Feb 16, 2016

Will I have performance issues when my Redux state object becomes very large?

If you’ve used different flux alternatives in the past – with the state of your application spread across multiple stores – you may think the way Redux manages your app in just one object would bring about performance issues, especially as the object becomes increasingly large.

I had the same doubts, and I have seen quite a few people ask the same question. Even Dan Abramov, the creator of Redux, addressed the subject. Check out what he had to say here.

So… am I going to have performance issues with a large state?

The short answer is no.

It’s a common misconception that the state is held in a gigantic object. Remember that in Javascript, objects are passed by reference.

In the following example, you will see that it doesn’t matter whether the object has many levels. It isn’t a huge object — it’s an object with just three keys that reference other objects, and those objects reference other objects too.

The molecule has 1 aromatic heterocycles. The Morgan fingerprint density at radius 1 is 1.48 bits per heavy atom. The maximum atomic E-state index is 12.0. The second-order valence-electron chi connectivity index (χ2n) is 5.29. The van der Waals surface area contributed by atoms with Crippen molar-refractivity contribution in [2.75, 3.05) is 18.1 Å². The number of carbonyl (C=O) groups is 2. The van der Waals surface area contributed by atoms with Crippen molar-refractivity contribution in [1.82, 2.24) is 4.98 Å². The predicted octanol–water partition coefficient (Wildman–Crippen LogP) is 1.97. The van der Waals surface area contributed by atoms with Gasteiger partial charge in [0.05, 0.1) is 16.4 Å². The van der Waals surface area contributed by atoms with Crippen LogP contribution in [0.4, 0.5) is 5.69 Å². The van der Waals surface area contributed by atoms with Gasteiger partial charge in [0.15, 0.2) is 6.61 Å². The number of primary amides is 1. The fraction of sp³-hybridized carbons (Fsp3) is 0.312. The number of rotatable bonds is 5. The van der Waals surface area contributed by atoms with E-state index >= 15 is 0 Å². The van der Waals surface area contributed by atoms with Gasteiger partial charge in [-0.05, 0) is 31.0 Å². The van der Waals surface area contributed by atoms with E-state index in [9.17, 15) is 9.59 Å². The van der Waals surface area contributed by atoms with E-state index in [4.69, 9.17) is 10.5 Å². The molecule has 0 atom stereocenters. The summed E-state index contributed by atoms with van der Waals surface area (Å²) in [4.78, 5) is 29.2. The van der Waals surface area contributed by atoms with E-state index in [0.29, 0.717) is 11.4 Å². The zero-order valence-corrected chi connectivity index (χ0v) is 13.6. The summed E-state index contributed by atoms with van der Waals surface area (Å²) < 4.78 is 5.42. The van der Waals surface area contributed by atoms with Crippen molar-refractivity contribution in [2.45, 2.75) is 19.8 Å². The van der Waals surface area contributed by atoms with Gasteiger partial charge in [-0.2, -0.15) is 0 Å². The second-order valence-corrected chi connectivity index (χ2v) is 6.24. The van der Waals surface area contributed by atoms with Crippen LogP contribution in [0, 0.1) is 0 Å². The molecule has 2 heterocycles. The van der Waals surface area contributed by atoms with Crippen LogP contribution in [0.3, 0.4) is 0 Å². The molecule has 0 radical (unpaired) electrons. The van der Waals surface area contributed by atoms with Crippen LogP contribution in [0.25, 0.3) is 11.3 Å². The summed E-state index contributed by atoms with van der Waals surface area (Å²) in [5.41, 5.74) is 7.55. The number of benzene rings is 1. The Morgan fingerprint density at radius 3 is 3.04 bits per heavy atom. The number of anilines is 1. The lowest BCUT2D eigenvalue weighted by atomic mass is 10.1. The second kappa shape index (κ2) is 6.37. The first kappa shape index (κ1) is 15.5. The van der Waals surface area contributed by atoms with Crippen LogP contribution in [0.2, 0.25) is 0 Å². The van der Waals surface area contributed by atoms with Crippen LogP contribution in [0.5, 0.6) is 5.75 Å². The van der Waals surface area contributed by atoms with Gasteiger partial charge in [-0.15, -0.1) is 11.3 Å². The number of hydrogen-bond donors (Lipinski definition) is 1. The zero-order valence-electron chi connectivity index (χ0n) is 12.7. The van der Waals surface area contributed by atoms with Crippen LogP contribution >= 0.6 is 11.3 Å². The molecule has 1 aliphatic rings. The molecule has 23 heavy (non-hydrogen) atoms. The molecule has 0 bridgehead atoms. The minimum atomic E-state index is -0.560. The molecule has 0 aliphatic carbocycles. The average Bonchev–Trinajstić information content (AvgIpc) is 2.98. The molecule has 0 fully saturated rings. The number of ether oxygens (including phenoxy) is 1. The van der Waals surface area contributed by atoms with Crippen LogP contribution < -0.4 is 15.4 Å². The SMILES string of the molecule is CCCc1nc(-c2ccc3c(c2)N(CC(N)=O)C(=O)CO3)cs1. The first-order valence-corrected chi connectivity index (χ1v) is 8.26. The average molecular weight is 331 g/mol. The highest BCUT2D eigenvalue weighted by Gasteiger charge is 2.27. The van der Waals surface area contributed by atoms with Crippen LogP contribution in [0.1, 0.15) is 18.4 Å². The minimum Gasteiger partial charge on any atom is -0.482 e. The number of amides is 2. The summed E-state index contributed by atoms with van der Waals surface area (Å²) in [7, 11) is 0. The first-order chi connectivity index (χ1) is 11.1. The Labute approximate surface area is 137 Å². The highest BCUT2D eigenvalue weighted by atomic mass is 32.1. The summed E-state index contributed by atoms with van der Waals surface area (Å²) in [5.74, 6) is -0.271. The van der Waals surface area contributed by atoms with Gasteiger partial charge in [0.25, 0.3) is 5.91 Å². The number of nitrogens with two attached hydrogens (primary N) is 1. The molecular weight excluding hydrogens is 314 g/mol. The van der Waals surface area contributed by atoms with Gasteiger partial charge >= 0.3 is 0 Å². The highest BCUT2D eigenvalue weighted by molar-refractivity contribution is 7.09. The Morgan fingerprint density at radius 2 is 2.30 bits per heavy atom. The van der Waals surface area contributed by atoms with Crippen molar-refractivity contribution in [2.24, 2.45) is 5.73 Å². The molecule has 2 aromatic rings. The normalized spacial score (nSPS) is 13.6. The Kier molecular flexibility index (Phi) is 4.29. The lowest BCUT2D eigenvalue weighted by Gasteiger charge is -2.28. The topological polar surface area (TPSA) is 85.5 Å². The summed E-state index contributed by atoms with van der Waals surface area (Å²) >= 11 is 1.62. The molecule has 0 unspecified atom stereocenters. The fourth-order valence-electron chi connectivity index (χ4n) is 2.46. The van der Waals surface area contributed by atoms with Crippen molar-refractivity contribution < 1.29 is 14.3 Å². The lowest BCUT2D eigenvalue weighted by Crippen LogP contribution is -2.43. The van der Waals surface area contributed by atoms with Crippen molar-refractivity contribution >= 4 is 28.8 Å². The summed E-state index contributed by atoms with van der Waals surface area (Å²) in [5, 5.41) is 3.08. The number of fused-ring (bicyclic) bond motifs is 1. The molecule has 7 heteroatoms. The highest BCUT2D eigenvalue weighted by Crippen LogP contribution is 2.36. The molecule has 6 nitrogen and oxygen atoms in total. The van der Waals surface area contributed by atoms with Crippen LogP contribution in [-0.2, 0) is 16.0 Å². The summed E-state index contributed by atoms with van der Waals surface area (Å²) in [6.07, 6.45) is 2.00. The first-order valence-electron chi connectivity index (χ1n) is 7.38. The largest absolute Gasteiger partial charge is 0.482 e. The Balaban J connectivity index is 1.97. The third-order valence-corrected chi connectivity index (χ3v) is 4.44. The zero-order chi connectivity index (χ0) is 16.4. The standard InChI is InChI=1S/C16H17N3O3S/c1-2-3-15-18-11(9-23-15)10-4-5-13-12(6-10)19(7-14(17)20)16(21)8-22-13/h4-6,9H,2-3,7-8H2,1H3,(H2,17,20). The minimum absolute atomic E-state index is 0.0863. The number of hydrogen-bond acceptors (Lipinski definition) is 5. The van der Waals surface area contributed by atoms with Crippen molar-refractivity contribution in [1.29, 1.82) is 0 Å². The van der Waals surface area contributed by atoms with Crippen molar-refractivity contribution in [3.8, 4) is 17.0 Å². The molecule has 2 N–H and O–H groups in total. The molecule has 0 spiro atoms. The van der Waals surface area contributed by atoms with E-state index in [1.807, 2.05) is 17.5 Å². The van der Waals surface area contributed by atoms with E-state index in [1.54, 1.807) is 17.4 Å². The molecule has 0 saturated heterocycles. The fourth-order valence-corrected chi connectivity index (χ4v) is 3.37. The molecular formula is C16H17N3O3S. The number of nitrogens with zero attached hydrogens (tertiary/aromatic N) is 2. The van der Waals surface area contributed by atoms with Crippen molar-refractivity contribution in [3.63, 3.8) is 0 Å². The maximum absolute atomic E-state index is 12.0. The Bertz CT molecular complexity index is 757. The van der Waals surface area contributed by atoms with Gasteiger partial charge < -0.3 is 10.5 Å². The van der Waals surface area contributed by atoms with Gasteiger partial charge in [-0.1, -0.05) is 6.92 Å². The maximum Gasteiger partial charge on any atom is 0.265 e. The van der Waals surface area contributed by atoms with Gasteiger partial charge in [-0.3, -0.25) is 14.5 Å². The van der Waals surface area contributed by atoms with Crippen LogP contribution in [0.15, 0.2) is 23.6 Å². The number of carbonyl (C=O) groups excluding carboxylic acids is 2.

{ 
  messages: {
    list: []
    lastRead: "",
  },
  tasks: {
    list: []
  },
  currentUser: {
    id: "123",
    name: "John Doe",
    profilePicture: {
      thumbUrl: "http://lorempixel.com/120/120/",
      profileUrl: "http://lorempixel.com/120/120/",
    }
  }
}

If you debug this object you would see:

{ 
  messages: Object,
  tasks: Object,
  currentUser: Object,
}

If you are still worried that Redux will copy the state excessively each time you change it, and hurt your memory performance as a result, use immutable data structures like Immutable JS.

This will ensure that objects are immutable and can be “copied” by simply making another reference to them, rather than by copying the entire object. Remember that a reference is much smaller than the object itself, which will help you save memory.

The good thing is that Redux makes no assumptions about the type of state you return from the reducer. You can use plain objects or immutable data structures.

90% of apps will never face these kinds of performance problems. But before you resort to overengineering, it’s better to think about how large your app will become. If you are sure your app will have a “big” state, you may want to do a stress test before you jump the gun on these performance optimizations.

In other cases, it’s better to avoid worrying about this until it has actually become a problem – and it may never become a problem.

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